A row is brewing in Washington
this week over the IMFs failure to restore voting rights
to Zimbabwe, despite the country having fully settled its
arrears to the funds general resources account (GRA) 18
months ago. Its a clear case of the Fund cheating a
member, a senior executive board member told Emerging
Markets. The Zimbabweans made [the repayment]
happen, but the IMF did not respond.
Heat is being generated by the
perception that the Fund is interpreting its rules selectively,
and to reflect the foreign policy concerns of rich nations. In
2001, the IMF declared Zimbabwe ineligible for borrowing due to
its overdue financial obligations, and initiated compulsory
withdrawal procedures against the nation in December 2003.
But in February 2006, the
country cleared its $210 million debt to the GRA. A month
later, the executive board decided not to revoke the sanctions,
despite the relevant managing director having withdrawn his
complaint (a procedure which would normally trigger restoration
An IMF spokesman said Zimbabwe
had failed to repay a separate $190 million debt to the Poverty
Reduction and Growth Facility-Exogenous Shocks Facility Trust.
That is final and this is how the IMF is run, the
But arrears to this trust should
not automatically result in sanctions, if a country shows its
commitment to repay, according to the IMFs charter.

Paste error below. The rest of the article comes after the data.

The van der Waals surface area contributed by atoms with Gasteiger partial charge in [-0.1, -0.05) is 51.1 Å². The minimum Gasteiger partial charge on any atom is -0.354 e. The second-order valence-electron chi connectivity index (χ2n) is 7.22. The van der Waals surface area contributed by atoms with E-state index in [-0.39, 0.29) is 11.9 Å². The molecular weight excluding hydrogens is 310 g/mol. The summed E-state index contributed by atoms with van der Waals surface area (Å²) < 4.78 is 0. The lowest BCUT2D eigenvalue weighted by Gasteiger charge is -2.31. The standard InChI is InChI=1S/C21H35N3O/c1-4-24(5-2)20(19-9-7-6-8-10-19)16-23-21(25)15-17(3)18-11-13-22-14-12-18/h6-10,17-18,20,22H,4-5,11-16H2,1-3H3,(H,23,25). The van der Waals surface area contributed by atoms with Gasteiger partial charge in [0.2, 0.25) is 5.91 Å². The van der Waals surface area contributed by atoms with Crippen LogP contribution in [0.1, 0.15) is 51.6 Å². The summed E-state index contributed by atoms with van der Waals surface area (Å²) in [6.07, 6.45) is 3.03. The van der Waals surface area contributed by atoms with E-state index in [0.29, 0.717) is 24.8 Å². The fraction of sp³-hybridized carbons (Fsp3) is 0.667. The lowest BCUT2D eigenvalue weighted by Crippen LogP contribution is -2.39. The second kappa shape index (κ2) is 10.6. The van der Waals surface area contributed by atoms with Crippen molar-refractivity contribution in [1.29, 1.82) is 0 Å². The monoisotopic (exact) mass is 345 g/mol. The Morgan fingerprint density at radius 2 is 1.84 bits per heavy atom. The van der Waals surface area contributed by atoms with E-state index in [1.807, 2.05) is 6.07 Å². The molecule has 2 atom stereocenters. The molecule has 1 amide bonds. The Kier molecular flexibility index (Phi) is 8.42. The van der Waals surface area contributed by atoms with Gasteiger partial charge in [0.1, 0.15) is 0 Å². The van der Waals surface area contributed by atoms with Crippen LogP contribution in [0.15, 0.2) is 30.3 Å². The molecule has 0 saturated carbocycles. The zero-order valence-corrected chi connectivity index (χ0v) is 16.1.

Zimbabwe settled its arrears to the GRA, on the understanding
that its access to international finance as well as voting
rights would be restored. Officials from non-OECD countries are
angered that this approach was scrapped.
minister, Samuel Mumbengegwi, told Emerging Markets:
In order to restore our voting rights, we need to have
85% of the votes in the board but the US has about 17%. With
the US using their voting powers to block normal procedures, it
is an attack on democracy.
This was a deliberate
attempt by the British and American governments to bring about
political change in Zimbabwe, he told Emerging
Abdoulaye Bio-Tchane, head of
the IMFs Africa department, said at a press briefing on
Friday that staff had recommended the restoration of
Zimbabwes voting rights but the executive board had
decided against doing so, so well just take note of
that. He said that the most important thing
is that Zimbabwe deserves better than it is having
with current government policies.